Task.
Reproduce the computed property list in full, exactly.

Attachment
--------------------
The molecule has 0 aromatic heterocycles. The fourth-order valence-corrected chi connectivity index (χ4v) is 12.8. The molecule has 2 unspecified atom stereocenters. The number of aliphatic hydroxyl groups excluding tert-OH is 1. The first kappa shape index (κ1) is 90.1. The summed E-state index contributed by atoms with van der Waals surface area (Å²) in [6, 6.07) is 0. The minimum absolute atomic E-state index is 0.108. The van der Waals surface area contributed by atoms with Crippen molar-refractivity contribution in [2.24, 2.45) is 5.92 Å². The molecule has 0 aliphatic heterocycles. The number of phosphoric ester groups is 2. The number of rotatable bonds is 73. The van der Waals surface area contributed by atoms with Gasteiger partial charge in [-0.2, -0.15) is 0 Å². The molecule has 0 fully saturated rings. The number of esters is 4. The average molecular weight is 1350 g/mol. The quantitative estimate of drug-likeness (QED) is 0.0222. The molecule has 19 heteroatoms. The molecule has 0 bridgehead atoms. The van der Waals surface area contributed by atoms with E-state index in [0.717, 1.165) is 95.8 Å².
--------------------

The molecule has 0 aromatic heterocycles. The fourth-order valence-corrected chi connectivity index (χ4v) is 12.8. The molecule has 2 unspecified atom stereocenters. The number of aliphatic hydroxyl groups excluding tert-OH is 1. The first kappa shape index (κ1) is 90.1. The summed E-state index contributed by atoms with van der Waals surface area (Å²) in [6, 6.07) is 0. The minimum absolute atomic E-state index is 0.108. The van der Waals surface area contributed by atoms with Crippen molar-refractivity contribution in [2.24, 2.45) is 5.92 Å². The molecule has 0 aliphatic heterocycles. The number of phosphoric ester groups is 2. The number of rotatable bonds is 73. The van der Waals surface area contributed by atoms with Gasteiger partial charge in [-0.2, -0.15) is 0 Å². The molecule has 0 fully saturated rings. The number of esters is 4. The average molecular weight is 1350 g/mol. The quantitative estimate of drug-likeness (QED) is 0.0222. The molecule has 19 heteroatoms. The molecule has 0 bridgehead atoms. The van der Waals surface area contributed by atoms with E-state index in [0.717, 1.165) is 95.8 Å².